Showing off

Derryn De Carteret, local dog enthusiast and owner of pet food business Raw to Paw, talks to Jo Le Page about the Guernsey Kennel Club and her own experience of dog ownership and shows...

What can you tell us about the Guernsey Kennel Club?

The Guernsey Dog Club, as it was originally known, was founded in 1901. It maintains its own registration department and holds a reciprocal agreement with the Kennel Club.

In November 2005 the club’s name was changed to the Guernsey Kennel Club to reflect its long-held status as a kennel club in its own right. The aim of the club is to promote the general improvement of dogs and dog shows.

Shows are judged under the seven group system and breed standards set down by the Kennel Club are recognised. Judges from the UK are approved and appointed by the Guernsey Kennel Club Committee.

The year starts with a members’ show in February, followed by three open shows – in May, September and October. These are open to Channel Islands exhibitors only. The seven Group Winners, Best Puppy in Show, Reserve Best Puppy in Show, Best Junior in Show and Best Veteran in Show from the open shows qualify for Crufts the following year.

How did you get involved with showing dogs?

I first became involved with dog showing when I went along to a Guernsey Kennel Club Show (it was called the Guernsey Dog Club back then) helping a friend of the family with her cocker spaniels.

I started handling for her and learnt how to trim and present them for the show ring.

It was from then that my love of cocker spaniels developed and I had my very first dog, a cocker spaniel called Sebastian, in August 1997. He was an orange roan, a little on the big side when I look back but he was my first ever dog so I loved him to bits.

We didn’t do too badly and he won a few classes.

If anyone reading this is interested, how could they get involved in showing their dog at the GKC?

If you love everything about your dog, which must be a pedigree dog and classified as such under the UK Kennel Club Breed Standards, then pop along to ringcraft, which is specific training on how to show and handle your dog for a show. These are run on a Sunday afternoon at the Vale douzaine room, 2.30pm for puppies (under 12 months) and 3.30pm for adult dogs (over 12 months). You must bring proof of vaccination and if you both enjoy it, your dog will need to be registered with the Guernsey Kennel Club.

Tell us about dog showing and your experience of showing further afield than Guernsey

Up until this year I used to travel regularly to Jersey to compete, which would be up to four times a year, but unfortunately this year this has not been possible with the schedule that Condor Ferries has put out.

Up until a few years back during the summer months we could go down in the morning, leaving Guernsey around 7am and returning the same day. Even with an overnight stay it was still affordable, but unfortunately this year you are looking at two or three nights’ accommodation.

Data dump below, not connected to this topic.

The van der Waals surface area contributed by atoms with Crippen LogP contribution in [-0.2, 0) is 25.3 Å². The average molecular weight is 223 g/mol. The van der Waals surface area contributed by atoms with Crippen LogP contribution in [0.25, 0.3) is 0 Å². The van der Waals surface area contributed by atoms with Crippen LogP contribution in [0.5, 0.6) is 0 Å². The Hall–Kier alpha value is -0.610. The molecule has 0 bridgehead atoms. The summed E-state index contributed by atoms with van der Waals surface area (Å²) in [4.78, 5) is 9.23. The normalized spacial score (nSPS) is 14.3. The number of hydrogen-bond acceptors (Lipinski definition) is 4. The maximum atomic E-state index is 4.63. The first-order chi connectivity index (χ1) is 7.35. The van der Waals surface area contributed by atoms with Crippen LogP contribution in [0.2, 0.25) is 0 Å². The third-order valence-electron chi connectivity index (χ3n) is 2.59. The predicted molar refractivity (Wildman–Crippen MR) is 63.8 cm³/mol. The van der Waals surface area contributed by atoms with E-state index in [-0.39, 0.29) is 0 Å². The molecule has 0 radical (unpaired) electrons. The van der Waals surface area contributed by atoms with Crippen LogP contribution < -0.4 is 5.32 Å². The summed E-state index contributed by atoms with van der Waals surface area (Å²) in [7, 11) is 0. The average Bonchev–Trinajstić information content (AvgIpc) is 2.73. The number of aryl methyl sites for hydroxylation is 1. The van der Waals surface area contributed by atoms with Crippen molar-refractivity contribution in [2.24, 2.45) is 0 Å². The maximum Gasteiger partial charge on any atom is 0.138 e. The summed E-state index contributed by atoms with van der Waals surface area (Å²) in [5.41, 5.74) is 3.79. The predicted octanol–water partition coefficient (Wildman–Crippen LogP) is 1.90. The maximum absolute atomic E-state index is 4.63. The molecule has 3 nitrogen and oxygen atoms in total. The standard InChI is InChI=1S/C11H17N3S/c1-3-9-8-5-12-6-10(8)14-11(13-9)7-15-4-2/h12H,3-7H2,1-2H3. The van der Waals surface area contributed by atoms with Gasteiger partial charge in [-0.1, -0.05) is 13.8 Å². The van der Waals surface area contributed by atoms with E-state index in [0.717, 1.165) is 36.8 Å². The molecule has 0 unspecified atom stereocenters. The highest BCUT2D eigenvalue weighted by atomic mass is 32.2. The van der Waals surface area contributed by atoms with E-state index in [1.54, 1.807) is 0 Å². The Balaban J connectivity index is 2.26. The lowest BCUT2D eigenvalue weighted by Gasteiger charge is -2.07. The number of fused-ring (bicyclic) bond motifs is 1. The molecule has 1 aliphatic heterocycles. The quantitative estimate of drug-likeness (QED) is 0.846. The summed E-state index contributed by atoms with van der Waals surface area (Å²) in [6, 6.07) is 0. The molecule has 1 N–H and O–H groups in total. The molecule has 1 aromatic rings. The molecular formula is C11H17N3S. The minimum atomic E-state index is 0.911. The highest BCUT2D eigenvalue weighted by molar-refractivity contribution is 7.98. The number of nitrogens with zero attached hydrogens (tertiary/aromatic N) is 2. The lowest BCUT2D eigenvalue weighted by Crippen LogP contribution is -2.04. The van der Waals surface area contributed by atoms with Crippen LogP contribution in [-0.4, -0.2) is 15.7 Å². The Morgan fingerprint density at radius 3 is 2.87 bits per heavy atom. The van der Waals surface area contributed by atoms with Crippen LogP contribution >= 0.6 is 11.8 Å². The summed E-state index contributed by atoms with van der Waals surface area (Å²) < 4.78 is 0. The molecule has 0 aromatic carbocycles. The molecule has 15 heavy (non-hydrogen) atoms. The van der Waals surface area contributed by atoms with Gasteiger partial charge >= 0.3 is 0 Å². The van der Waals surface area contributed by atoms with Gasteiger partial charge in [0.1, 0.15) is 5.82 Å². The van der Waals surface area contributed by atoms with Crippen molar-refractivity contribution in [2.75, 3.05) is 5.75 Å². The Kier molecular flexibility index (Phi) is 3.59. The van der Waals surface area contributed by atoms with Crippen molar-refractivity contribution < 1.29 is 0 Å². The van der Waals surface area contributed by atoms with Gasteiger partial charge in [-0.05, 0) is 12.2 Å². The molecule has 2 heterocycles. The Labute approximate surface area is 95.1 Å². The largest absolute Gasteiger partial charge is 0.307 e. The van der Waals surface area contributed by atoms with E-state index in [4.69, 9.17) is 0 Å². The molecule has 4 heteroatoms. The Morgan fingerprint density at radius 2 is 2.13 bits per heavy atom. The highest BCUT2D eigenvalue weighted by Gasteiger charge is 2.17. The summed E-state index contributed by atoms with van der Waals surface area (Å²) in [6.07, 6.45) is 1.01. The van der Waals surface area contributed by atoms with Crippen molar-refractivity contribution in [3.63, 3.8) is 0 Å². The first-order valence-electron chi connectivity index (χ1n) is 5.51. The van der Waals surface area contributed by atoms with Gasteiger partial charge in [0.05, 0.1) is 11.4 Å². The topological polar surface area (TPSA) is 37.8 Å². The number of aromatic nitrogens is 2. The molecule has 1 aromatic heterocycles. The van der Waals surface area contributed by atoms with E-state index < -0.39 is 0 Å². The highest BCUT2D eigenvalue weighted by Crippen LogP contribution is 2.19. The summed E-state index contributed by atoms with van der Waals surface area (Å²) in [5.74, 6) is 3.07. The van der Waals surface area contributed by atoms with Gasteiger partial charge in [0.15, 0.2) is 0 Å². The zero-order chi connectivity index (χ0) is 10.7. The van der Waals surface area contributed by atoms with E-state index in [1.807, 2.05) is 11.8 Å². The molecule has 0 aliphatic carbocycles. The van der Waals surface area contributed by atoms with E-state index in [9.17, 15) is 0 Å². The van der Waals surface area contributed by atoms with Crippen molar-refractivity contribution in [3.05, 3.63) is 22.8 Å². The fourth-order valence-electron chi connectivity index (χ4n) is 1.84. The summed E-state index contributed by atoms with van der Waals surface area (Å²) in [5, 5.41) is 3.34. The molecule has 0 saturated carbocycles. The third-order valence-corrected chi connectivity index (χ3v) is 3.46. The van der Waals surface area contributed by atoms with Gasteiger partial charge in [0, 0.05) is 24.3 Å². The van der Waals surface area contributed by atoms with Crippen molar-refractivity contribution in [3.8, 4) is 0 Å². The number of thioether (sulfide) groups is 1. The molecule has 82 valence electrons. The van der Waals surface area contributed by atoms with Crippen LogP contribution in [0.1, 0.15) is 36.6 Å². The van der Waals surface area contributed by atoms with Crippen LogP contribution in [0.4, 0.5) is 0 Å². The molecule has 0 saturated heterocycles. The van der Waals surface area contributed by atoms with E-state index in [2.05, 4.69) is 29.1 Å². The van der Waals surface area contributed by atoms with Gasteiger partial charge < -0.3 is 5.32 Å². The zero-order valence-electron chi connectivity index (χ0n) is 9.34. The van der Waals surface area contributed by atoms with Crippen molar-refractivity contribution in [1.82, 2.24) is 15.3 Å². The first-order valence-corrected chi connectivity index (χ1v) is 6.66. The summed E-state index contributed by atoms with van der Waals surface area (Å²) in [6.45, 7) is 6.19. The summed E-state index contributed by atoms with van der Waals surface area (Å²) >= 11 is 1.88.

We have made the most of being able to travel this year though and have been over to the UK with friends competing at championship dog shows, where you can qualify for Crufts in your breed classes, so competing against cocker spaniels of similar ages. This is a lot of driving and travel but with good friends we have had a blast.

What breed of dogs do you own and what drew you to that breed?

Cocker spaniels currently and I did have a beautiful English springer spaniel until he passed over to Rainbow Bridge in October 2019.

I’ve had cocker spaniels since 1997 due to the family friend and absolutely adore them – they are a perfect size, not too big and not too small. They love going for long walks, or having a mooch around the beach or the islands at Bordeaux.

I love getting them ready for a show – you start off with a hairy mammoth and when you’ve finished you have this beautiful sleek dog with the long feathering, long ears and lovely tight feet.

The soft, melting expression of a cocker spaniel is just so enchanting I’ve got three. With the English springer spaniel I wanted something a little bigger than a cocker and my boy Oliver was fantastic – so gentle, loving and a true showman.

How has being involved with dogs and dog shows been therapeutic for you and how do you think it would benefit other dog owners?

During lockdown it was so nice to be able to go out and walk for your allocated time with your dogs and of course working at home, they were always there so you had the company. Dog show people are quite mad – we get up at silly o’clock, travel miles and miles with our dogs, spend hours bathing, grooming and trimming them, all for a bit of card and, if we are very lucky, a rosette.

The friends you make all share the same views as you so you can go out for a meal and talk dogs all night. We are a bit dog crazy, some might say.

Have you any fun stories to share about your pets?

Freddie when he was a puppy shredded £50 in notes. I had put it to the side as my uncle wanted me to get some T-shirts etc. in the UK when I was over. The wind blew the money onto the floor, where Freddie got hold of it and shredded it to pieces. A friend and I spent hours trying to piece it all back together again.

Alice and Norah at their second time being shown as a brace (this means that you show them both together) at a recent championship show in the UK were acting like a pair of clowns to start with but soon got their act together and won a lovely fifth place out of a class of 22.

What are your hopes for the future?

My biggest hope for the future is to finally breed a puppy of my own and do well with him/her in the show ring. This is still my biggest dream, which up until now I have not fulfilled.

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